2009 Portland GSA Annual Meeting (18-21 October 2009)

Paper No. 21
Presentation Time: 9:00 AM-6:00 PM


PARRA, Luis A.1, CHILDERS, George A.2, FIFAREK, Richard H.1, GUILLEMETTE, Renald N.3, PALMER, Jim R.2 and TAYLOR, Donald R.2, (1)Department of Geology, Southern Illinois University, Carbondale, IL 62901, (2)Department of Geology, Southeast Missouri Mining and Milling Division, Doe Run Co, P. O. Box 500, Viburnum, MO 65566, (3)Department of Geology and Geophysics, Texas A&M University, College Station, TX 77843, lparrayv@gmail.com

The Higdon Mississippi Valley-type (MVT) Pb-Zn-Ni-Co deposit is located ~11.5 km NE of Fredericktown, MO in the Mine LaMotte-Fredericktown sub-district, one of several clusters of MVT deposits flanking the St. Francois basement uplift including the currently producing Viburnum Trend. The Higdon deposit was discovered in the 1950s and an attempt to mine the deposit was made in the 1960s. In the 1990s, extensive exploration by The Doe Run Co. revealed a larger deposit and greater Ni-Co content than initially estimated.

The Higdon deposit resembles other SEMO MVT deposits in most features such as the host stratigraphic section overlying Precambrian igneous basement, localization of Pb-Zn mineralization in grainstone beds and solution collapse breccias of the Bonneterre Fm. above pinch outs of Lamotte sandstone against basement highs, and general paragenetic sequence.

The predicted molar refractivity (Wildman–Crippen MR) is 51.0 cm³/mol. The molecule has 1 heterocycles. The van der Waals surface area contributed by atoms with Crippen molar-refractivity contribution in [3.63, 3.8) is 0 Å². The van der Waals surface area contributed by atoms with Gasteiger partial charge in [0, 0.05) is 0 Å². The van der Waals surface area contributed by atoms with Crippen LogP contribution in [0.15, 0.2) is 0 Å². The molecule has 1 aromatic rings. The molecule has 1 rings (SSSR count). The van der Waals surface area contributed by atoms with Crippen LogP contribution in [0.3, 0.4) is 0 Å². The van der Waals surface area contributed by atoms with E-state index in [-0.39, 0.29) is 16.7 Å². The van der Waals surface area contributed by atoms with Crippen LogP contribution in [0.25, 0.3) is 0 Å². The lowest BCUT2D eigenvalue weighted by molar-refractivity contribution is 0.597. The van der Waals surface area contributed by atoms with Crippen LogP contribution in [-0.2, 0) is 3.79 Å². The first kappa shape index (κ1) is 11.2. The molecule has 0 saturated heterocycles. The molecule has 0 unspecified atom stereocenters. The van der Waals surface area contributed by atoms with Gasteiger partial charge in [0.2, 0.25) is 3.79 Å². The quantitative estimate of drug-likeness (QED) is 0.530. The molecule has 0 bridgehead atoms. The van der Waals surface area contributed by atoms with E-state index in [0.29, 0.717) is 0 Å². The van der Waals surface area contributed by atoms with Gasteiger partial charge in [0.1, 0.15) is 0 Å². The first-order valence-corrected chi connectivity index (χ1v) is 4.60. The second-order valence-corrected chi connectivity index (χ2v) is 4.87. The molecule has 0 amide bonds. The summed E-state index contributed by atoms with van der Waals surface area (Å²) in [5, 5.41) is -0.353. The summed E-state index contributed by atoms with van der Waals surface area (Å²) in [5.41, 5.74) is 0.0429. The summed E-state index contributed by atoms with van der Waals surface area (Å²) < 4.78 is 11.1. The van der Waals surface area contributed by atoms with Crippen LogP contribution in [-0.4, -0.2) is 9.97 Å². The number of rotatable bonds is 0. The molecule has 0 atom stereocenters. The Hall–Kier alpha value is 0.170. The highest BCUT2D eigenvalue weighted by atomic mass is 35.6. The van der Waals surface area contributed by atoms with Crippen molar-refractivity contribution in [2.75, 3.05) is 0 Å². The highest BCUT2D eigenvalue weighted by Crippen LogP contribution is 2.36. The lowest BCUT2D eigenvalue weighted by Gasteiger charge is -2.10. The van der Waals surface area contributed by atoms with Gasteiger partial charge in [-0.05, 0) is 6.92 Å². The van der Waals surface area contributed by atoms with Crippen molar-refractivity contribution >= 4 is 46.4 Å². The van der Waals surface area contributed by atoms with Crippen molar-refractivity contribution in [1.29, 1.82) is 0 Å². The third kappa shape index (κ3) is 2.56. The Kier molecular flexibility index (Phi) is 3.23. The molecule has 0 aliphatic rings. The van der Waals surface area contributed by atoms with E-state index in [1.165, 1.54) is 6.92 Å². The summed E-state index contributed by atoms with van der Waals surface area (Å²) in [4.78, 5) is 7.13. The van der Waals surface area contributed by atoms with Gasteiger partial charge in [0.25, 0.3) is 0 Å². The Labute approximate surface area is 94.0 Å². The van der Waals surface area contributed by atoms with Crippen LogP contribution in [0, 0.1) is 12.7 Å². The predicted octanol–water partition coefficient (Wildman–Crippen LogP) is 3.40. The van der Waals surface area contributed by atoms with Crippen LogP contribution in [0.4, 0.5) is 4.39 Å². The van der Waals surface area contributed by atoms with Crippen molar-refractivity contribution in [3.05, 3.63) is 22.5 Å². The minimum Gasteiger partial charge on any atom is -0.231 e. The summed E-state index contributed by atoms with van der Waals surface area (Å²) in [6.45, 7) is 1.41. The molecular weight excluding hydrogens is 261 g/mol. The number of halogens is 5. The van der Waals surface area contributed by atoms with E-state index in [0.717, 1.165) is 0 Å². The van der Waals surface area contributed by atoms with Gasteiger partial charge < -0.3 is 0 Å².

The Higdon deposit is unusual in that sulfides occur in the lower one-third of the Bonneterre Fm. and upper 50 ft of the Lamotte sandstone; a lower stratigraphic position than ore in the Viburnum Trend. Several faults aligned parallel to the NW-striking Simms Mountain and Mine Lamotte fault systems appear to have exerted unusual control on dissolution, collapse brecciation and mineralization at the base of the Bonneterre Fm. Faults of this trend also appear to bound the deposit, especially the high Ni-Co portion.

Petrographic and microprobe studies at Higdon determined a sulfide sequence of pyrite, marcasite, chalcopyrite, bravoite, siegenite, gerdorsffite, sphalerite and galena. The sulfides are fine-grained and disseminated in contrast to the more common open space filling and replacement textures of the Viburnum Trend. Finally, the Higdon deposit is anomalous in the tonnage and grade (0.17 % Ni, 0.14 % Co) of its Ni-Co resource with significant values contained in siegenite (30.9 % Ni, 23.9 % Co), bravoite (0.04 % Ni, 6.3 % Co), gersdorffite (26.1 % Ni, 8.0 % Co) and marcasite-pyrite (0.3 % Ni, 0.2 % Co).

Data for the Higdon deposit suggest Ni-Co fluids migrating through basement rocks along NW-trending faults may have mixed with connate Pb-Zn brines moving laterally through the Lamotte sandstone and other permeable units. Mafic intrusions located SE of the deposit in the New Madrid rift zone represent a possible source of Ni and Co.